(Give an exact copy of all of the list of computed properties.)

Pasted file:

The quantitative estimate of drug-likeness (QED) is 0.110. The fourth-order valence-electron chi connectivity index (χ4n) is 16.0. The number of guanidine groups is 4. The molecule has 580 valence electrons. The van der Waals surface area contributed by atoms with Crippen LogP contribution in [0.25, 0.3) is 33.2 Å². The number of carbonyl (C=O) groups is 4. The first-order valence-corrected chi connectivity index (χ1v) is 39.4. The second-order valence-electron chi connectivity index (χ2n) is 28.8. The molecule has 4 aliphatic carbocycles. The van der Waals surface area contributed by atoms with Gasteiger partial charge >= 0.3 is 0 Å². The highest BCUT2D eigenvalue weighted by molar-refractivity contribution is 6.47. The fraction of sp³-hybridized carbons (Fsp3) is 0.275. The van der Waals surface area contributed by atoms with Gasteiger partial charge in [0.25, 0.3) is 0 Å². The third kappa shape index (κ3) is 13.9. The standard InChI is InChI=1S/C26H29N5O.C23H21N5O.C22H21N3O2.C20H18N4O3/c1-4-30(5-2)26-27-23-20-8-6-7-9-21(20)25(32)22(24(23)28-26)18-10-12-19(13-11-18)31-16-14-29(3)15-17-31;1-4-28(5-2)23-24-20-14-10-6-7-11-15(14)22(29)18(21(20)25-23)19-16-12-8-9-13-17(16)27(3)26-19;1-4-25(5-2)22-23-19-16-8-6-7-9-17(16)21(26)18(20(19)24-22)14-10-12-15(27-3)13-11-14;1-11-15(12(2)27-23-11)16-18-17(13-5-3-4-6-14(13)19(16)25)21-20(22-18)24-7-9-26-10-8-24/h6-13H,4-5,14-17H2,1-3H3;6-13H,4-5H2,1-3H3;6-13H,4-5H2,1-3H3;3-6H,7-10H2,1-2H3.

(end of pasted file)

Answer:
The quantitative estimate of drug-likeness (QED) is 0.110. The fourth-order valence-electron chi connectivity index (χ4n) is 16.0. The number of guanidine groups is 4. The molecule has 580 valence electrons. The van der Waals surface area contributed by atoms with Crippen LogP contribution in [0.25, 0.3) is 33.2 Å². The number of carbonyl (C=O) groups is 4. The first-order valence-corrected chi connectivity index (χ1v) is 39.4. The second-order valence-electron chi connectivity index (χ2n) is 28.8. The molecule has 4 aliphatic carbocycles. The van der Waals surface area contributed by atoms with Gasteiger partial charge >= 0.3 is 0 Å². The highest BCUT2D eigenvalue weighted by molar-refractivity contribution is 6.47. The fraction of sp³-hybridized carbons (Fsp3) is 0.275. The van der Waals surface area contributed by atoms with Gasteiger partial charge in [0.25, 0.3) is 0 Å². The third kappa shape index (κ3) is 13.9. The standard InChI is InChI=1S/C26H29N5O.C23H21N5O.C22H21N3O2.C20H18N4O3/c1-4-30(5-2)26-27-23-20-8-6-7-9-21(20)25(32)22(24(23)28-26)18-10-12-19(13-11-18)31-16-14-29(3)15-17-31;1-4-28(5-2)23-24-20-14-10-6-7-11-15(14)22(29)18(21(20)25-23)19-16-12-8-9-13-17(16)27(3)26-19;1-4-25(5-2)22-23-19-16-8-6-7-9-17(16)21(26)18(20(19)24-22)14-10-12-15(27-3)13-11-14;1-11-15(12(2)27-23-11)16-18-17(13-5-3-4-6-14(13)19(16)25)21-20(22-18)24-7-9-26-10-8-24/h6-13H,4-5,14-17H2,1-3H3;6-13H,4-5H2,1-3H3;6-13H,4-5H2,1-3H3;3-6H,7-10H2,1-2H3.